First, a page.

top of page

The Alternate Lavender Island: David Love

Marooned Guest: David Love

We know the drill, don't we.

Picture courtesy Wikimedia Commons.

This time, our marooned guest on Lavender Island is David Love – possibly better known to members of the Sealion Press forum as Warthog.


Welcome, David. You’ve mentioned on occasions that you’ve seen at first-hand the development of the ANC in southern Africa. We often talk on the forum about major historical events, but you and your family witnessed this great historical movement at first hand. What’s that like? How different is the mythology surrounding the event from what the reality was?

The main thing is that it was a struggle, neither a Colour Revolution, nor (primarily) a civil war between two armies.


It was violent. Umkhonto weSizwe initially primarily targeted infrastructure, but Mandela and Sisulu and Fischer were under no illusions that nobody would be killed. Police, especially security police, were considered targets and many were killed over the three decades of armed struggle, as were civilians, sometimes unplanned or collateral, but sometimes targeted.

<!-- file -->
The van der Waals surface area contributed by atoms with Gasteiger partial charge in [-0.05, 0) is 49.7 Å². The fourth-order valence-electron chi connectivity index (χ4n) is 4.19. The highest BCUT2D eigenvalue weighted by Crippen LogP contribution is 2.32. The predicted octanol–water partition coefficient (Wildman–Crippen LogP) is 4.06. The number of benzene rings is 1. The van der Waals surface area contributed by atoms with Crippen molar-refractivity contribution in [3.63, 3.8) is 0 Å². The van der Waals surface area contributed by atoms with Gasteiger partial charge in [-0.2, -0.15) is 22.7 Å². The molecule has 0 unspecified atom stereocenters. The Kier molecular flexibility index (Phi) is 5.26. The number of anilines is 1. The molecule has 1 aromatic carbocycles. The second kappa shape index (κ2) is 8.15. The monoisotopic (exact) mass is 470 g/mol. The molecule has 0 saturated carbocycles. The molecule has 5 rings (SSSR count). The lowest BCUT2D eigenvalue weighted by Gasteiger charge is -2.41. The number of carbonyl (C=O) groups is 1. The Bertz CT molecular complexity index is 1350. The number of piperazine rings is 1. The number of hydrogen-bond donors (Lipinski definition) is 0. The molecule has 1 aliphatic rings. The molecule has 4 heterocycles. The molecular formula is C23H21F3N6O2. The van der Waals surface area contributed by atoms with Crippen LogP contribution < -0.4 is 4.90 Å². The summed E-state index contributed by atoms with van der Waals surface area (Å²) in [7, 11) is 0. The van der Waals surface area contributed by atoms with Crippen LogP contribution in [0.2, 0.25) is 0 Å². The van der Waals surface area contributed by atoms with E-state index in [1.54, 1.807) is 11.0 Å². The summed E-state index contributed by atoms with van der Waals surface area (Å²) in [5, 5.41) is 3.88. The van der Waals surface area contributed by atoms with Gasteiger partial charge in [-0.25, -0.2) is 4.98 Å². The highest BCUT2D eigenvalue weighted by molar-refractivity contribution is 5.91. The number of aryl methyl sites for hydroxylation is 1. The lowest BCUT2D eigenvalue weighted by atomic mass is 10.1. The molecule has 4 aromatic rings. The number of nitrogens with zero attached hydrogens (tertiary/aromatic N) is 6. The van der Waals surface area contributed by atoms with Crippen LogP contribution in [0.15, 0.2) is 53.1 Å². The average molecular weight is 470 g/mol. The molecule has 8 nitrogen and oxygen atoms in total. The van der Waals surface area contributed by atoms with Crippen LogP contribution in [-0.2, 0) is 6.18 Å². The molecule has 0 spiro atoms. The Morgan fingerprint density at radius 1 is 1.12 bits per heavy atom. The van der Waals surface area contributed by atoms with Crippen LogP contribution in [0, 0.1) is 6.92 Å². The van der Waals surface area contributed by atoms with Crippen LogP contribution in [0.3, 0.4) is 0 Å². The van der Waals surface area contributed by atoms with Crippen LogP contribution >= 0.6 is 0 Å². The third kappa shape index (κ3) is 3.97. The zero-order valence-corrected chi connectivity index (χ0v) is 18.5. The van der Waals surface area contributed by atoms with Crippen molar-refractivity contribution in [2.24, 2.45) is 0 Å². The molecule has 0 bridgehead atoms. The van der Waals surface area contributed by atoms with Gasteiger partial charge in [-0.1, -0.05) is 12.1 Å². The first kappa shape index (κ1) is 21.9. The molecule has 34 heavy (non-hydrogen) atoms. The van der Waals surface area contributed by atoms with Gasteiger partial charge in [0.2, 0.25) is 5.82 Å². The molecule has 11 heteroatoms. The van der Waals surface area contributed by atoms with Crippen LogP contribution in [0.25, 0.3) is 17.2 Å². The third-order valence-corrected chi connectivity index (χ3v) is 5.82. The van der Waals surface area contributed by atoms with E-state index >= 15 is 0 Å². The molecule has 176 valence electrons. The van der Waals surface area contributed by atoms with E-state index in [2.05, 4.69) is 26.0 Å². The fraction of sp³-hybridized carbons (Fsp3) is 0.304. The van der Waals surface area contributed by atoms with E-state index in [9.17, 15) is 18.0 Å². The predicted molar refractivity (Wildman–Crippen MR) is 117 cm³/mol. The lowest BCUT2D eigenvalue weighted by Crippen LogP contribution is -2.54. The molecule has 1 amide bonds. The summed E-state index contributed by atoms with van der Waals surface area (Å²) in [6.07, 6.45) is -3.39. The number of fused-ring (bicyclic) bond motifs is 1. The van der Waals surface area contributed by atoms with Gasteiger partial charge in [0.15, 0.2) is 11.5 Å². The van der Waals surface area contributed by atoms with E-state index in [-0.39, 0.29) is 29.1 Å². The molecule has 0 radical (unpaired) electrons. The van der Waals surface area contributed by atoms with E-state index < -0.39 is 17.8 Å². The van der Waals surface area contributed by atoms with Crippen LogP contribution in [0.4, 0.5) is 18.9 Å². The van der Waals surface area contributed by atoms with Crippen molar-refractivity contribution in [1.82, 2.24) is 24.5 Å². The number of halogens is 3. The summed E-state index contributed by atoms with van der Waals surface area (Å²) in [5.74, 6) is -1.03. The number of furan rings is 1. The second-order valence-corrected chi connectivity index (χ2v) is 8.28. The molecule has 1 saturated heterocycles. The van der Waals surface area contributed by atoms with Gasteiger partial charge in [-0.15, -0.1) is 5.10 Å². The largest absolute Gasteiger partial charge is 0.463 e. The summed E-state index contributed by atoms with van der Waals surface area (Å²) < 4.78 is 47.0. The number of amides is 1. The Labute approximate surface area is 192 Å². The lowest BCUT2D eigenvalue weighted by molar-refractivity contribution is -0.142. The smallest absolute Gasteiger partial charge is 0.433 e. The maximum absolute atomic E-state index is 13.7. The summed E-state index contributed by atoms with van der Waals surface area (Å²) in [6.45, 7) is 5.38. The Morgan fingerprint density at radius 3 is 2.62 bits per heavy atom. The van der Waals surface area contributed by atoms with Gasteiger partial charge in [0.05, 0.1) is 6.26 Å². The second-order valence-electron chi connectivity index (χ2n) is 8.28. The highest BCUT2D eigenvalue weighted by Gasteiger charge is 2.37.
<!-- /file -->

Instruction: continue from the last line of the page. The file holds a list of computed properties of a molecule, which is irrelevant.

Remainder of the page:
For all David Lammy’s confusion on the subject, there were few organisations espousing nonviolence. Even the anti-apartheid movement in Europe, while largely not directly violent (although I do remember that the kidnapping and threatened defenestration of an apartheid general in London involved one or two British activists), nevertheless leant support to organisations actively engaged in violence.


The response of the apartheid state was incredibly violent. Extreme violence was used in pursuing MK, but there were also police death squads who assassinated civilian activists, mainly teachers, unionists, community organisers. But beyond that, the state’s response to more peaceful forms of protest was very violent, including the use of live ammunition against school protests. That legitimisation of violence as a response to opposition to your point of view permeates South African society today, from the political violence in KZN, to Buthelezi’s and nowadays Zuma’s threats of violence if they don’t get what they want – to authority-sanctioned thuggery at elite schools and universities.